9. Boeri, Tito, 1996. "Is Job Turnover Countercyclical?," Journal of Labor Economics, University of Chicago Press, vol. 14(4), pages 603-625, October.
    10. Steven J. Davis & John Haltiwanger, 1992. "Gross Job Creation, Gross Job Destruction, and Employment Reallocation," The Quarterly Journal of Economics, Oxford University Press, vol. 107(3), pages 819-863.
    11. Manuel Arellano & Stephen Bond, 1991. "Some Tests of Specification for Panel Data: Monte Carlo Evidence and an Application to Employment Equations," Review of Economic Studies, Oxford University Press, vol. 58(2), pages 277-297.
    Full references (including those not matched with items on IDEAS)


    Citations are extracted by the CitEc Project, subscribe to its RSS feed for this item.

    Cited by:

    1. Marco Leonardi & Giovanni Pica, 2013. "Who Pays for it? The Heterogeneous Wage Effects of Employment Protection Legislation," Economic Journal, Royal Economic Society, vol. 123(12), pages 1236-1278, December.
    2. Centeno, Mario & Machado, Carla & Novo, Alvaro A., 2009. "Excess Turnover and Employment Growth: Firm and Match Heterogeneity," IZA Discussion Papers 4586, Institute for the Study of Labor (IZA).

    More about this item


    Regional Labour Markets; Job Flows; Worker Flows; Reallocation; Matched employer-employee panel data.;

    JEL classification:

    • R23 - Urban, Rural, Regional, Real Estate, and Transportation Economics - - Household Analysis - - - Regional Migration; Regional Labor Markets; Population
    • J21 - Labor and Demographic Economics - - Demand and Supply of Labor - - - Labor Force and Employment, Size, and Structure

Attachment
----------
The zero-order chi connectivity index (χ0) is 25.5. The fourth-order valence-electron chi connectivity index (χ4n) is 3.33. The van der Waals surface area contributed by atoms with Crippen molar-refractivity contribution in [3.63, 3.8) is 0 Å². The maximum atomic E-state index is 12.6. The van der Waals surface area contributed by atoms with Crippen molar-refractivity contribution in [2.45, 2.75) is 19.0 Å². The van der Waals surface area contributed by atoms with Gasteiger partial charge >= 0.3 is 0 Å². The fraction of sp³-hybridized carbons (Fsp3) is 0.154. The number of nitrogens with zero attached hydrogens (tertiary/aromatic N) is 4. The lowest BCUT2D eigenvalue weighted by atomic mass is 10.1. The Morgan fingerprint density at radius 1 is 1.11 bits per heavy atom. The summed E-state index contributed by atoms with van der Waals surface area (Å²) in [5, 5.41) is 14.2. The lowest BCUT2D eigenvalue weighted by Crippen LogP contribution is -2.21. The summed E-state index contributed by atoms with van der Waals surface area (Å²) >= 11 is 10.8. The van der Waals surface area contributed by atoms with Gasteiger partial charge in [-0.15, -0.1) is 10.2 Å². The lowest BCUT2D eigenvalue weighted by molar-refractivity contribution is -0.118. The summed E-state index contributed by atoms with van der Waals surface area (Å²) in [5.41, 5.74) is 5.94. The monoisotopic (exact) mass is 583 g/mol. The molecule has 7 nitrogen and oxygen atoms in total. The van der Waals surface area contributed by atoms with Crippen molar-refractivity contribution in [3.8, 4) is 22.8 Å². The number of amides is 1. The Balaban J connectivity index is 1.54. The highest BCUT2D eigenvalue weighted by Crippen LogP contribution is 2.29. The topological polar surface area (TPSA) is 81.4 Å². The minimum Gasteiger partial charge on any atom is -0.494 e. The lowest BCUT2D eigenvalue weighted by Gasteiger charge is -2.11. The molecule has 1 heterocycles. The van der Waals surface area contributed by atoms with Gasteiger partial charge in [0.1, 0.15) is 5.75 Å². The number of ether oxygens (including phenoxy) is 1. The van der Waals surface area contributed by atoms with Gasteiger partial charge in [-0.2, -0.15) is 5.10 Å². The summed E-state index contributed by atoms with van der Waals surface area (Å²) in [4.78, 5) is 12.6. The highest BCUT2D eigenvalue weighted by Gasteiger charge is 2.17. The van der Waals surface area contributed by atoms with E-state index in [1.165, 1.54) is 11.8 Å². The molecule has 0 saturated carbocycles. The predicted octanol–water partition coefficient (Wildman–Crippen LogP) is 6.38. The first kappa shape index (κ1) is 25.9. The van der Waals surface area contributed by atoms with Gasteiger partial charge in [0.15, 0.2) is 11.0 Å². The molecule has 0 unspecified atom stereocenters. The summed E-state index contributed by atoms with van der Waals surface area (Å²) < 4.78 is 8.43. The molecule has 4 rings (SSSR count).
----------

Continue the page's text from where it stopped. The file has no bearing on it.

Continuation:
• J44 - Labor and Demographic Economics - - Particular Labor Markets - - - Professional Labor Markets and Occupations

    NEP fields

    This paper has been announced in the following NEP Reports:


    Access and download statistics


    All material on this site has been provided by the respective publishers and authors. You can help correct errors and omissions. When requesting a correction, please mention this item's handle: RePEc:wpa:wuwpla:0511013. See general information about how to correct material in RePEc.

    For technical questions regarding this item, or to correct its authors, title, abstract, bibliographic or download information, contact: (EconWPA). General contact details of provider: .

    If you have authored this item and are not yet registered with RePEc, we encourage you to do it here. This allows to link your profile to this item. It also allows you to accept potential citations to this item that we are uncertain about.

    If CitEc recognized a reference but did not link an item in RePEc to it, you can help with this form .

    If you know of missing items citing this one, you can help us creating those links by adding the relevant references in the same way as above, for each refering item. If you are a registered author of this item, you may also want to check the "citations" tab in your RePEc Author Service profile, as there may be some citations waiting for confirmation.

    Please note that corrections may take a couple of weeks to filter through the various RePEc services.

    IDEAS is a RePEc service hosted by the Research Division of the Federal Reserve Bank of St. Louis . RePEc uses bibliographic data supplied by the respective publishers.